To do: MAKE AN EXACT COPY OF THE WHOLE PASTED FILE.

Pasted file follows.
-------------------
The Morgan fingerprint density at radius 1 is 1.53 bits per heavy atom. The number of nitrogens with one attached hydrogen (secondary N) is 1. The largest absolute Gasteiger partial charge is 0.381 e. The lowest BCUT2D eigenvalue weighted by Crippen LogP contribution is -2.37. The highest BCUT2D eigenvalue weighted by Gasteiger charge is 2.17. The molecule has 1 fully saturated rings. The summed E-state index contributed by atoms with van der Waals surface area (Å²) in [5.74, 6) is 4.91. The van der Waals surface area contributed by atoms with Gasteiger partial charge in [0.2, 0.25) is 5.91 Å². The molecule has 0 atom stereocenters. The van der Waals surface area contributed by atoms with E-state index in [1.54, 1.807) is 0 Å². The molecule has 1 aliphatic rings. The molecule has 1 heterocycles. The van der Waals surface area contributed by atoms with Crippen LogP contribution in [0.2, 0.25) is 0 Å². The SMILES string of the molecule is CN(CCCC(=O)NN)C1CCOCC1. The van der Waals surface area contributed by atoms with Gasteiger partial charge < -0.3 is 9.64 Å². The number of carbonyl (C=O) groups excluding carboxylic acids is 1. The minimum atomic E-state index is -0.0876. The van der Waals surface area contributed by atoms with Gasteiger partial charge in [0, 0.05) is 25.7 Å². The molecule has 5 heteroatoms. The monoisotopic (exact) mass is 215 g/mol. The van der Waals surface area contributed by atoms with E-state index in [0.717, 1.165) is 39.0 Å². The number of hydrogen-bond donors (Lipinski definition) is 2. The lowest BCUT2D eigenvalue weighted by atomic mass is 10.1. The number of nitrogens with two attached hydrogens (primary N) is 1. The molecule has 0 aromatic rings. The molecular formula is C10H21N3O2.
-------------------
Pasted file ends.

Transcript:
The Morgan fingerprint density at radius 1 is 1.53 bits per heavy atom. The number of nitrogens with one attached hydrogen (secondary N) is 1. The largest absolute Gasteiger partial charge is 0.381 e. The lowest BCUT2D eigenvalue weighted by Crippen LogP contribution is -2.37. The highest BCUT2D eigenvalue weighted by Gasteiger charge is 2.17. The molecule has 1 fully saturated rings. The summed E-state index contributed by atoms with van der Waals surface area (Å²) in [5.74, 6) is 4.91. The van der Waals surface area contributed by atoms with Gasteiger partial charge in [0.2, 0.25) is 5.91 Å². The molecule has 0 atom stereocenters. The van der Waals surface area contributed by atoms with E-state index in [1.54, 1.807) is 0 Å². The molecule has 1 aliphatic rings. The molecule has 1 heterocycles. The van der Waals surface area contributed by atoms with Crippen LogP contribution in [0.2, 0.25) is 0 Å². The SMILES string of the molecule is CN(CCCC(=O)NN)C1CCOCC1. The van der Waals surface area contributed by atoms with Gasteiger partial charge < -0.3 is 9.64 Å². The number of carbonyl (C=O) groups excluding carboxylic acids is 1. The minimum atomic E-state index is -0.0876. The van der Waals surface area contributed by atoms with Gasteiger partial charge in [0, 0.05) is 25.7 Å². The molecule has 5 heteroatoms. The monoisotopic (exact) mass is 215 g/mol. The van der Waals surface area contributed by atoms with E-state index in [0.717, 1.165) is 39.0 Å². The number of hydrogen-bond donors (Lipinski definition) is 2. The lowest BCUT2D eigenvalue weighted by atomic mass is 10.1. The number of nitrogens with two attached hydrogens (primary N) is 1. The molecule has 0 aromatic rings. The molecular formula is C10H21N3O2.